Pete Townshend Overture, You Better You Bet, Another Tricky Day, Baba O'Riley, After The Fire, Relay, Amazing Journey, Pinball Wizard, Sparks, I'm Free, See Me, Feel Me, Who Are You, TheSea Rufuses No River, My Wife, Boris The Spider, The Punk And The Godfather, I'm One, Drowned, Doctor Jimmy, I've Had Enough, Cut My Hair, 5.15, Love Reign O'er Me, Substitute, Behind Blue Eyes, Won't Get Fooled Again
Roger Daltrey: Guitar, Harmonica, Vocals
John Entwistle: Vocals, Bass
John Bundrick: Keyboards
Jody Linscott: Percussion
Billy Nicholls: Backing Vocal
Zak Starkey: Drums
Simon Townshend: Vocals, Guitar
Geoff Whitehorn: Guitar
Phil Spalding: Bass
Peter Gordeno: Keyboards
I want to describe Roger's August 13, 1994 show at the Merriweather Post Pavillion in Columbia MD. In addition to the show, I met a few Who fanatics with some interesting stories (which can be told later) that made the trip all that better. I also heard that some shows, for example Rockford IL (definite) and maybe Milwaukee WI, have been cancelled. This is too bad considering what the show entailed.
This was my first visit to the Merriweather and it is quite a beautiful venue to see a show. The crowd was relatively sparce, however, to put things in perspective, stories were that the Stones show earlier in the week were also sparce. Only about 200 people were in the lawn area and maybe 90% of the seats were filled, so about 5000 total (ranging in age from 2 - 60). Having this number of people meant that conditions were not overcrowded but the crowd was very vocal, appreciating every minute. When everyone was standing (most the show believe it or not!) and screaming/singing, the atmosphere was that of a sell out. Roger and the band seemed to really enjoy themselves and the crowd knew it.
The band consisted of Pino Palladino and Rabbit on keyboards, the magnificent Jody Linscott on percussion, Simon Townshend on rhythm guitar, John Blackhorn (aka Geoff Whitehorn, KJ) on lead, Zak Starkey on drums, Billy Nicholls as backing vocal and some bass player before John entered (I really didn't catch his name). A 20-30 piece orchestra was also on stage. Below is the set list followed by my specific comments.
Roger's voice was pretty good, it did take a couple songs to get going. Some notables:
Before Substitute started, Roger said and I'm paraphrasing some, »This is where we like to play karioke. Anyone who thinks this is easy and knows the words to Substitute can come up here and show me how to do my job. I'd like 4 men and 4 women.« And sure enough 8 people went on stage and sang with Roger and the band. To say the least, Substitute is one of the most difficult songs to remember the lyrics and to be put literally center stage was too much for some. Wrong verses if they remembered at all! One guy actually wrestled the mike from Roger and began twirling it about, nearly hitting Simon. This was absolutely hilarious, atypical and fun. Alas, although close to the stage, I was not able to get my chance. The best part for the 8 was a backstage pass for after the show!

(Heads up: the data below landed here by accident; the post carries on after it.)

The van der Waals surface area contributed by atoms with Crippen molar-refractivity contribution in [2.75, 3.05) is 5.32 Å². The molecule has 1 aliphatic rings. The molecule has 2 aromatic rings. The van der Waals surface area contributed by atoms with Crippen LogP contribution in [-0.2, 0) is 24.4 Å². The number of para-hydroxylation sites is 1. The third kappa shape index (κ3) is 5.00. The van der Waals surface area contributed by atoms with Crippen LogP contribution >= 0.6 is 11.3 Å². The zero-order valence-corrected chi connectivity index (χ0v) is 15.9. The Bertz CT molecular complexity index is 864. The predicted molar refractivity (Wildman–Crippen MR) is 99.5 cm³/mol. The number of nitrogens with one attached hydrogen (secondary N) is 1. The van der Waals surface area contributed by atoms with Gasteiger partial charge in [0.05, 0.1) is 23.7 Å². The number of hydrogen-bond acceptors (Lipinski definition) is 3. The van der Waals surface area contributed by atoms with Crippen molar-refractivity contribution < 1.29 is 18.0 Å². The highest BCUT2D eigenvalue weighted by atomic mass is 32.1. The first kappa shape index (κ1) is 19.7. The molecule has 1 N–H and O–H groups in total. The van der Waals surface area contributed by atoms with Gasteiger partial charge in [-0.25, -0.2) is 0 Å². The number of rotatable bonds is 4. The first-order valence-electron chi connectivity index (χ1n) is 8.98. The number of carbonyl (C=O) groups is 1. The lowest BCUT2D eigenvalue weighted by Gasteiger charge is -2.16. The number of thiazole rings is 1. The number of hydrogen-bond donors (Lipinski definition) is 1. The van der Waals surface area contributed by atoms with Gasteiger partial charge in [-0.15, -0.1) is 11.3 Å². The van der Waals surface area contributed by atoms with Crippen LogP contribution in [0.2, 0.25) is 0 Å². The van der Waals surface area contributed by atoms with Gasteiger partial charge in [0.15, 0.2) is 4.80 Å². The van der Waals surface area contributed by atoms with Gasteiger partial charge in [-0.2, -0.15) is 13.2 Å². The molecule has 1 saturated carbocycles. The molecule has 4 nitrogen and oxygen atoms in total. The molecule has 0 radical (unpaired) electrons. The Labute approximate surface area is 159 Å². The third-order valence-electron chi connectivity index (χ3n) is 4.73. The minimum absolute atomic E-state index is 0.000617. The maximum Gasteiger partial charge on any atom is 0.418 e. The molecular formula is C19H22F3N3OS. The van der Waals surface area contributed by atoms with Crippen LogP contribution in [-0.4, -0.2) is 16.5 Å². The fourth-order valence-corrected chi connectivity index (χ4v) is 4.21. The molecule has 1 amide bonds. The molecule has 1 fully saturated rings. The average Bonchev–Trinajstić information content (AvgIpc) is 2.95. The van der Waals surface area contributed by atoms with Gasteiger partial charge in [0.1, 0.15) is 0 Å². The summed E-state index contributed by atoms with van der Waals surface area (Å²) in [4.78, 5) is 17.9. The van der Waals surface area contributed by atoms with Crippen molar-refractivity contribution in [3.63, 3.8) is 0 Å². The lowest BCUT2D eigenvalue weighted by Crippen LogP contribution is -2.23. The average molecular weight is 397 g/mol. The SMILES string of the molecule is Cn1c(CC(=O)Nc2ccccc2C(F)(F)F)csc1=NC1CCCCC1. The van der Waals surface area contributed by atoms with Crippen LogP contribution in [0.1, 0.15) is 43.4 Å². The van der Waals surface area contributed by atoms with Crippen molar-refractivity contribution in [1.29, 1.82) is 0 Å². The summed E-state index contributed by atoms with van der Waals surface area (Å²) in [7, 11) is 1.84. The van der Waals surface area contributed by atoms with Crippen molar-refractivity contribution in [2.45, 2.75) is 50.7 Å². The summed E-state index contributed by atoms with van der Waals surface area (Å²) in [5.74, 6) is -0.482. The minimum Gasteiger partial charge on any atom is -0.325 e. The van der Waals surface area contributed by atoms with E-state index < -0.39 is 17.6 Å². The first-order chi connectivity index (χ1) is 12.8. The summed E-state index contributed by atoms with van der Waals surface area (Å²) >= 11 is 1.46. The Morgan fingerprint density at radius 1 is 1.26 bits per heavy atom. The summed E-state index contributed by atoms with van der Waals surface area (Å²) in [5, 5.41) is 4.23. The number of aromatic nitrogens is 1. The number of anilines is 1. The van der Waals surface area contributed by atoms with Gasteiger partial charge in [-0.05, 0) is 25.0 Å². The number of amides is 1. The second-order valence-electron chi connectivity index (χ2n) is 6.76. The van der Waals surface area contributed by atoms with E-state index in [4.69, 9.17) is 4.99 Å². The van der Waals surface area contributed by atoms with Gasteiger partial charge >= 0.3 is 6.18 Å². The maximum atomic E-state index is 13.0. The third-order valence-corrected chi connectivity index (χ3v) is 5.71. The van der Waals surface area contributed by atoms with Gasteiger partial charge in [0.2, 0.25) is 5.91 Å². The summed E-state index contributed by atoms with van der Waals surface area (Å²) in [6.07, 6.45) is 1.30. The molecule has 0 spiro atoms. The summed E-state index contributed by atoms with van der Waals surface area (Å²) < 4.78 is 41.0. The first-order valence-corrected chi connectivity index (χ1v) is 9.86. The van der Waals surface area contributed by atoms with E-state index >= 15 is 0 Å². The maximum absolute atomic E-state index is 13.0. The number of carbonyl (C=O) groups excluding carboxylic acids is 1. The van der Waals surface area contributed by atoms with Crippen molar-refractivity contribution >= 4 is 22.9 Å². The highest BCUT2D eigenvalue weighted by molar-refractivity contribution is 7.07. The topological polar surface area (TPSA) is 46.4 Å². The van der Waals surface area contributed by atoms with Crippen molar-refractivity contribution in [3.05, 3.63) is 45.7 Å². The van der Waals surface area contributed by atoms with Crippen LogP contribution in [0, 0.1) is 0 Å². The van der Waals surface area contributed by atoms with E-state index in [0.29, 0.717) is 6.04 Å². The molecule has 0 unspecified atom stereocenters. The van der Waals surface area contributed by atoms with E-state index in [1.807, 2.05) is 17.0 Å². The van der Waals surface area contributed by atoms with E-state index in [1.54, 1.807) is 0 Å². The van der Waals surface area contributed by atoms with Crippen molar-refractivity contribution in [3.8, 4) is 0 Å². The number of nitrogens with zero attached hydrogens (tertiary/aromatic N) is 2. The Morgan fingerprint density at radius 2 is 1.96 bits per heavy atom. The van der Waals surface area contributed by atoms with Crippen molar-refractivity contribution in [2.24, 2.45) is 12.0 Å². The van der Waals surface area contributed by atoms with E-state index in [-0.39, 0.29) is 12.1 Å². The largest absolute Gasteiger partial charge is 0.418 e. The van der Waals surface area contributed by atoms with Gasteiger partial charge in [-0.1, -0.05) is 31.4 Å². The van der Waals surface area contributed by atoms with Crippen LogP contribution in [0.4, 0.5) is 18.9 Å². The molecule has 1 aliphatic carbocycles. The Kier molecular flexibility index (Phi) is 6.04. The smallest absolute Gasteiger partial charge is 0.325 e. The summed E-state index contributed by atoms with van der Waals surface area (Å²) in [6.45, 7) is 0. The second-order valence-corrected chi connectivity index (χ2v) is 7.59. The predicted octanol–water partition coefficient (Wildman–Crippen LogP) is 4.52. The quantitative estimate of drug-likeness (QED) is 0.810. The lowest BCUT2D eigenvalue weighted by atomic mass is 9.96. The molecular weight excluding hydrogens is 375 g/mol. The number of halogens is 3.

Quadrophenia was magnificent for hard core fans and maybe too obscure for others (like my wife - however she enjoyed the music and the energy the crowd seemed to get from this). As regular readers to this board know, Quadrophenia is THE definitive record for many of us. This part of the concert was really too much. Absolutely moving.
After WGFA, everyone but Roger and John left the stage. Roger said something to the effect of »We started out many years ago as a blues band, playing Chicago blues. The most important thing to us has always been playing. To anyone who doesn't agree with us [he then flipped a bird].« Too obviously a dig at Pete.
It is too easy for a fan to review their favorite group, you cannot be impartial. My intention is to let you know what the show was like. My recommendation is to see the show if you can. I will try everything to see at least one more, it is well worth it. Fortunately/unfortunately tickets are probably still available.